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It is clear that the arrival of social media and digital communications has changed the role of the IC professional forever. As I started investigating social networks in the enterprise I quickly saw that we are just at the beginning of an evolution that is going to transform forever the practices of this industry. Indeed, all the indications seem to suggest that the speed of technology will continue to occur faster and faster.

Today, organisations are requiring digital experts who have a background in both internal and external communications. “Internal communicators have had their heads down for too long; they were perhaps too internal facing,” claims Michelle Morgan, the Lead Consultant in Digital Communications at VMA Group.

 One of the best-known Communications recruiters in the UK, Morgan told us that there is more and more demand for internal communicators with journalistic skills. This means communicators who are able to spot a story, whether this is from inside the organisation or from the external market, and quickly come up with robust and accurate copy that aligns to the overarching business strategy and for that content to be compelling.

“Storytelling is also key not just to help create context for the corporate narrative, but as a way of bringing new information and ideas into the business, bringing the best and most interesting stories to your people. And, those can come from any and everywhere. This is the thing: it is about mind-sets. We need to be looking outside our own discipline and organisations for inspiration. That way we can become the catalysts for positive change inside the business.”

Equally, Strategist for Communication and Collaboration at Jive Software Kathryn Everest, believes that:

“there is so much that can be learned from external communications.” Her best advice to internal communicators is to “Think like a marketer. Look at all the new digital trends that are happening outside – from understanding the audience at deep level to measure the impact of communications on engagement. Think how you can bring those insights inside your organisation.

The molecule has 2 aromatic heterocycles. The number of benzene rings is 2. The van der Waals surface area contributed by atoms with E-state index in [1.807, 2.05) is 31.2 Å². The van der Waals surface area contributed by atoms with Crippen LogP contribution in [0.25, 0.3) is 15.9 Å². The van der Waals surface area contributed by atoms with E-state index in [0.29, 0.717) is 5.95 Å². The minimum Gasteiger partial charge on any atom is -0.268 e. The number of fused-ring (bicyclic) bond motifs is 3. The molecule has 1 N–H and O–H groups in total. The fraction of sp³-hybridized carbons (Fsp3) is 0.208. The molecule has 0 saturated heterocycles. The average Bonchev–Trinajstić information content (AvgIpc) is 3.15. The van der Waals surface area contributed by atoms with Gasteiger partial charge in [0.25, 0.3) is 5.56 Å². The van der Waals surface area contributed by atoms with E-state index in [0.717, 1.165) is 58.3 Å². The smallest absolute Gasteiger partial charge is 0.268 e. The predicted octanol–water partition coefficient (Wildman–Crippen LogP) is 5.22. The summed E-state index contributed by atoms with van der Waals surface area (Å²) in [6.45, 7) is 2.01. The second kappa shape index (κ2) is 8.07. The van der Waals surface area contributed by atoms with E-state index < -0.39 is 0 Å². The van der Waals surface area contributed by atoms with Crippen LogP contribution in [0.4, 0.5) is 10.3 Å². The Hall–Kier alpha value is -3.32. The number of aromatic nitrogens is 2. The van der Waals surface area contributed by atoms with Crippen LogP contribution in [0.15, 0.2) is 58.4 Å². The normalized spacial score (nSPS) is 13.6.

“The days of the old intranet are dying. Internal Communicators need to be relevant in the new era of social business. It is very important for them to really understand and apply those skills exceptionally well. If they can do that, then they will go over,” says Everest.

Similarly, Russell Grossman, the Group Director of Communications at the UK Department for Business, Innovation & Skills (BIS), told us: “In Government we believe that a rounded communicator is someone who has done some of Public Affairs, some Marketing, some Media Relations, some Internal Communications, and so on. People who are only practicing internal communications throughout their career are not maximising their potential.


“At the end of the day there is no real difference between Media Relations and Internal Communications, professionally. Only the audience is different. The basic questions remain the same: Where is your audience? What insights do we have about them? What are the objectives that we are trying to achieve? How do we influence them? What’s the implementation? How do we know that we have done it? Those questions are the same whichever your audience is. That is why I don’t like the term internal communicator – it gives the impression that that person only understands internal communications.”

Also Grossman maintains: “at BIS, everyone has a digital objective in addition to his or her own goals. This differs from role to role. In internal communications it may be to maximise not only your own personal use but also to encourage staff to use the enterprise social networks (ESNs). Or, it may be to encourage people to have the confidence to tweet in a way which is responsible and sound. It would also, certainly, include developing the skills to use new measurement tools and analytics, all of which would help communicators understand their audience better. It may also extend to managing aspects of the intranet.”

I wanted to write a smileguide on the Changing Role of Internal Communications to identify the key trends in the marketplace and what practitioners can do to develop themselves.

To create this white paper I combined my reporting experience with literature research and studies I have been doing in the last three years. The guide explores how to enable co-creation and two-way dialogue inside the digital enterprise to drive business value; the sharing of knowledge; the empowerment of people to innovate the company, and more. Ultimately, it aims at supporting readers in making the connections between theory and action.

A big thank you to Jive Software for sponsoring this work.